Black Lives Matter protesters from Brentwood and Central Islip marched from train stations of the two communities and converged in a show of solidarity against police brutality on Sunday.
Holding banners in school colors — Central Islip’s purple and gold and Brentwood’s green and black —- the signs combined to say, “I am my neighbor’s keeper” as the combined crowd of 150 chanted “No justice, no peace” and “Black Lives Matter” in the intersection of Suffolk Avenue and Route 111 in Central Islip.
“We wanted to unite the two communities to show we are our neighbor’s keeper,” said Brittaney Antoine, 31 of Brentwood. “We’re tired of black and brown folks being murdered, and justice never coming for it.”
“We want our neighbors to know we’re in this fight together” against police brutality and for social justice, said Rebecca Carbone, 30 of Central Islip. She said there’s often considered a divide between the two neighboring communities, which are among Suffolk County’s most diverse.
Central Islip’s population is 27% Black and 46% Hispanic or Latino, according to the U.S. Census Bureau. Brentwood is 15% Black and 67% Hispanic or Latino.
In Bayside, Queens, there were dueling demonstrations, pro- and anti-police, at a scheduled Blue Lives Matter rally, with clashes between the groups.
“Back the blue!” the pro-police group chanted, which included some who wore Trump T-shirts, others who waved thin-blue-line and American flags.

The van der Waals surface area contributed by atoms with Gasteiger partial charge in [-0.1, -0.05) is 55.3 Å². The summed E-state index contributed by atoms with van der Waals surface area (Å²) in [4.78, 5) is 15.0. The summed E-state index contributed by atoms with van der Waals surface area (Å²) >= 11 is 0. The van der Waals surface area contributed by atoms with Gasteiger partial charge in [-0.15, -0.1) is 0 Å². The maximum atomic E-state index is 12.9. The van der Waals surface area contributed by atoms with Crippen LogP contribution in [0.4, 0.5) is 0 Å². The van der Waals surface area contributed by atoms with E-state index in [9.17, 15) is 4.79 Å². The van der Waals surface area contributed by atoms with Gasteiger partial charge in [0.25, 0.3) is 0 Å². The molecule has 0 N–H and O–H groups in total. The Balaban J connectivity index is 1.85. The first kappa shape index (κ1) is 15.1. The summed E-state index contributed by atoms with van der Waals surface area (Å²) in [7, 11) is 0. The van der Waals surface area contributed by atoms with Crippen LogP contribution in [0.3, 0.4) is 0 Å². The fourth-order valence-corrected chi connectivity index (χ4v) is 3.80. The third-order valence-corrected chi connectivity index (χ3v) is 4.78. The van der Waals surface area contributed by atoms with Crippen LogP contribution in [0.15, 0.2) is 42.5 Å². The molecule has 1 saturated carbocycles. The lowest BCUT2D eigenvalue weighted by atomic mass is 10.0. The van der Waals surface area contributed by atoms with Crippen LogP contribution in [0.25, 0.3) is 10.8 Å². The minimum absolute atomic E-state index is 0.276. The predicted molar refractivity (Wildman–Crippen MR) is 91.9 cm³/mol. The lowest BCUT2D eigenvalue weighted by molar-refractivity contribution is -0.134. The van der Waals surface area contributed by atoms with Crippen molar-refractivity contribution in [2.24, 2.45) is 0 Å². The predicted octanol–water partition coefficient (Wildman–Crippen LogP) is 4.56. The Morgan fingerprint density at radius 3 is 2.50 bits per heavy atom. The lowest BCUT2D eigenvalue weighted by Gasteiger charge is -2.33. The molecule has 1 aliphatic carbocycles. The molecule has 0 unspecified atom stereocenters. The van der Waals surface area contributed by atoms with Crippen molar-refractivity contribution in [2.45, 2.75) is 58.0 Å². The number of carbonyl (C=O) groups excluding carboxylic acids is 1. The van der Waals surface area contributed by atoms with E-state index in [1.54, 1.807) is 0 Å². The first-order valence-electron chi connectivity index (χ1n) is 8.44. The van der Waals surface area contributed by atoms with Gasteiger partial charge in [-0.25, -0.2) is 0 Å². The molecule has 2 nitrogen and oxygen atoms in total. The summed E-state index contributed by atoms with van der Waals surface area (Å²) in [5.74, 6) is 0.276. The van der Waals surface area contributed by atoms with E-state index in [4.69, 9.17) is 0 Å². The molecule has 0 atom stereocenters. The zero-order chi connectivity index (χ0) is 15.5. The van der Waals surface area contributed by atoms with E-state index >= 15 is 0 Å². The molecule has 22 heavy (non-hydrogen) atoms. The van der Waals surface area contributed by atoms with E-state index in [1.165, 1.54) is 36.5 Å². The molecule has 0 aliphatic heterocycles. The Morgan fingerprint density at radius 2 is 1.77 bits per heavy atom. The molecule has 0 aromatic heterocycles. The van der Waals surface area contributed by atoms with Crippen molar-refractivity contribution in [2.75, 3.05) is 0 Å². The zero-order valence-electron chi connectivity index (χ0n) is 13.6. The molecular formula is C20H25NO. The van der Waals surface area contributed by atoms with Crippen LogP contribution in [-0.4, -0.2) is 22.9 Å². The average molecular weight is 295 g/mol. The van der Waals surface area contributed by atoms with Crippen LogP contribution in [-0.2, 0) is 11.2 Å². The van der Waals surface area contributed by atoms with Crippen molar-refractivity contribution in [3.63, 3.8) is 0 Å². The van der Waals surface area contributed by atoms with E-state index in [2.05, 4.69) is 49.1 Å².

Protesters who appeared to be affiliated with the Black Lives Matter movement chanted “Hands up, don’t shoot!” and carried signs saying police should be jailed.
At least one man was handcuffed and detained as pro-cop demonstrators cheered and cursed him, a blue Trump flag waving nearby.
Chalked nearby on the sidewalk were the names of Black people who died in confrontations with the police or in jail.
The Long Island marchers kept to the sidewalk and chanted the name of those killed by police, including George Floyd, whose death in Minneapolis has sparked weeks of protests across the nation.
Organizers, including CI Connects for Change and Uplift Brentwood, said they notified police about the route and police had asked them not to block traffic as they marched, part of new guidelines released by the Suffolk Police Department this week after a Black Lives Matter protester in Huntington was struck on Monday while protesting in the street.
For about 10 minutes on Sunday, police shut down the intersection of Route 110 and Suffolk Avenue in Brentwood when the two groups converged. Protesters held the banners together and chanted, and then went to a nearby parking lot for speeches about racial injustice and the need to reform policing.